Lessons Learned from Resistance

sunila2 105x300 Lessons Learned from Resistance

Sunila Vig

To flow along with the river,

To sway along with the breeze,

To allow change to change me

And still hold my ground

To resist is to lock ourselves from change, both good and bad.

Resistance could be good when one resists something that will harm us in the long run- a temptation, a need to follow the trodden path just because it seems safer, resistance to domination by values, peoples, lifestyles which do not sit well with one’s own grain etc.

I am talking about the type of resistance one may face when about to do something that is good, healthful for us or the sort one faces when we simply like don’t like doing something, for eg: paperwork or the administrative duties that are attached to one’s task.

Greater the need bigger the resistance

I have found that the more necessary something is to me the greater the need to resist it. For eg: I teach yoga and I know that the Neti kriya, which is the process of pouring saline luke warm water into one nostril and allowing it to come out through the other nostril is to be done by me regularly to keep sinusitis and other ENT issues at bay. It is quite simple to execute as well. Do I do it regularly? I wish I could say yes.

Why?

I can make excuses about not having time, about being busy in the mornings trying to get my little one ready for school and fed breakfast in time. I won’t, because an excuse is always a sham, a cover-up. The thing with Kriyas is they have to be done first thing in the morning, on an empty stomach after a little joint loosening. So all I have to do is sleep a little earlier, wake up half an hour early and do my Neti. I am working on this is all I can say here.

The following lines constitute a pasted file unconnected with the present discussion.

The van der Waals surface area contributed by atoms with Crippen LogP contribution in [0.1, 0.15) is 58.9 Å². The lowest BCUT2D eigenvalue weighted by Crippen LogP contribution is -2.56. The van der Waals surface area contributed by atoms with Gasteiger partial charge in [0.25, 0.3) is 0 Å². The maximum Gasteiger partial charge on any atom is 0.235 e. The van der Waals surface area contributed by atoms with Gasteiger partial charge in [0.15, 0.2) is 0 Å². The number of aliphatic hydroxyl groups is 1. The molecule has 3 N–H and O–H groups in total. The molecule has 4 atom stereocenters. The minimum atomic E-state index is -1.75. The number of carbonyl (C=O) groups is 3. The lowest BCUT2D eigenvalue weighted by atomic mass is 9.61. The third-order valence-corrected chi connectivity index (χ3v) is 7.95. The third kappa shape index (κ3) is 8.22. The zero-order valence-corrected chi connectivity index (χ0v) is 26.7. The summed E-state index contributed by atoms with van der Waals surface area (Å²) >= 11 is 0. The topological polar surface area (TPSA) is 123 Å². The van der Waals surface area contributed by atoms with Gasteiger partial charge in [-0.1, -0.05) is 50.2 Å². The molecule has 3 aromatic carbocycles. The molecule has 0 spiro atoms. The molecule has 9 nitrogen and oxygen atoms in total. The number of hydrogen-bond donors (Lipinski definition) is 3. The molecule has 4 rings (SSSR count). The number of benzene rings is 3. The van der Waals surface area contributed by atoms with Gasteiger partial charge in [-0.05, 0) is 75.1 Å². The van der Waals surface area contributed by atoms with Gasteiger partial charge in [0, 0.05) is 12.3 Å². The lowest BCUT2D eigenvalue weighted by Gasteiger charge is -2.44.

Another point of resistance is with paperwork. Bank work, at the college, immigration and so on.  It has to be done, there’s no running away.

Why the resistance?

I tend to stall, postpone till I just have to do it. The mind steps in to say, “oh! This is so boring, why don’t we leave it for now, why don’t we do something more interesting, more exciting.” The mind feeds off what it labels as ‘interesting’ and soon sets a pattern of resistance. The trick is to separate oneself from all this tomfoolery going on within ourselves and see it for what it is.

For me, separating myself and enabling myself to do whatever needs be done is possible with focusing on the exhale. For you it could be another method. As I focus on the exhale breath going down towards my legs and the inhale breath rising towards my head, every resisting thought drops away.

So, when resistance to anything to be done, person or a feeling crops up within me, I now have begun to search for the root of it. It is illuminating to say the least.

 About Sunila Vig

Sunila lived in Australia for twelve years and all over India as a child. Now she lives in Bangalore, India with her family.